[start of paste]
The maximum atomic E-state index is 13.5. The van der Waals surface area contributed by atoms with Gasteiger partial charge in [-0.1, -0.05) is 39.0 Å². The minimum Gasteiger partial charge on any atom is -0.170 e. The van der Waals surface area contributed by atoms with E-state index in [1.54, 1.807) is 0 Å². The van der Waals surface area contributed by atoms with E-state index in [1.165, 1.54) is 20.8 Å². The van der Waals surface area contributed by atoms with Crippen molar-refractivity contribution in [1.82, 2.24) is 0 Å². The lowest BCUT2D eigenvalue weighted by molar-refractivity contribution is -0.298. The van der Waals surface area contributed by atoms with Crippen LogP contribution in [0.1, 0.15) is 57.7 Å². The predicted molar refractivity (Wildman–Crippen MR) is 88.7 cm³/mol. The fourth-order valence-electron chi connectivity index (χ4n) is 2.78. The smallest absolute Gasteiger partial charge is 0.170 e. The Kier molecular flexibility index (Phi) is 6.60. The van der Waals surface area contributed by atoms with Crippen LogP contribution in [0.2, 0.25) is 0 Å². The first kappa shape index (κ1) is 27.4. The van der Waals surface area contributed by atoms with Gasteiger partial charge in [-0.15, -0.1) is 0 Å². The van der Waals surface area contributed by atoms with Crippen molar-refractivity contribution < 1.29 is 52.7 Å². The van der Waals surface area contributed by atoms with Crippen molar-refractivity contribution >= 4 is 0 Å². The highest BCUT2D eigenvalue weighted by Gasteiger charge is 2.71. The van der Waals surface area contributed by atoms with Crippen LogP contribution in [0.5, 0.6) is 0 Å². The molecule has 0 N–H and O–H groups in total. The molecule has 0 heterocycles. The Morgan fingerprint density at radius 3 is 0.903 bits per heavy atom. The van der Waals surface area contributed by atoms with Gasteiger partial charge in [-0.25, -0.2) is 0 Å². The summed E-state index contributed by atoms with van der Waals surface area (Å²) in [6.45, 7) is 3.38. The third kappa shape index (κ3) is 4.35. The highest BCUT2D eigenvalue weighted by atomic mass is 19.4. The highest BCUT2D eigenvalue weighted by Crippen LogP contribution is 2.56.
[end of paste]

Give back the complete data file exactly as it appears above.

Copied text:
The maximum atomic E-state index is 13.5. The van der Waals surface area contributed by atoms with Gasteiger partial charge in [-0.1, -0.05) is 39.0 Å². The minimum Gasteiger partial charge on any atom is -0.170 e. The van der Waals surface area contributed by atoms with E-state index in [1.54, 1.807) is 0 Å². The van der Waals surface area contributed by atoms with E-state index in [1.165, 1.54) is 20.8 Å². The van der Waals surface area contributed by atoms with Crippen molar-refractivity contribution in [1.82, 2.24) is 0 Å². The lowest BCUT2D eigenvalue weighted by molar-refractivity contribution is -0.298. The van der Waals surface area contributed by atoms with Crippen LogP contribution in [0.1, 0.15) is 57.7 Å². The predicted molar refractivity (Wildman–Crippen MR) is 88.7 cm³/mol. The fourth-order valence-electron chi connectivity index (χ4n) is 2.78. The smallest absolute Gasteiger partial charge is 0.170 e. The Kier molecular flexibility index (Phi) is 6.60. The van der Waals surface area contributed by atoms with Crippen LogP contribution in [0.2, 0.25) is 0 Å². The first kappa shape index (κ1) is 27.4. The van der Waals surface area contributed by atoms with Gasteiger partial charge in [-0.15, -0.1) is 0 Å². The van der Waals surface area contributed by atoms with Crippen molar-refractivity contribution < 1.29 is 52.7 Å². The van der Waals surface area contributed by atoms with Crippen molar-refractivity contribution >= 4 is 0 Å². The highest BCUT2D eigenvalue weighted by Gasteiger charge is 2.71. The van der Waals surface area contributed by atoms with Crippen LogP contribution in [0.5, 0.6) is 0 Å². The molecule has 0 N–H and O–H groups in total. The molecule has 0 heterocycles. The Morgan fingerprint density at radius 3 is 0.903 bits per heavy atom. The van der Waals surface area contributed by atoms with Gasteiger partial charge in [-0.25, -0.2) is 0 Å². The summed E-state index contributed by atoms with van der Waals surface area (Å²) in [6.45, 7) is 3.38. The third kappa shape index (κ3) is 4.35. The highest BCUT2D eigenvalue weighted by atomic mass is 19.4. The highest BCUT2D eigenvalue weighted by Crippen LogP contribution is 2.56.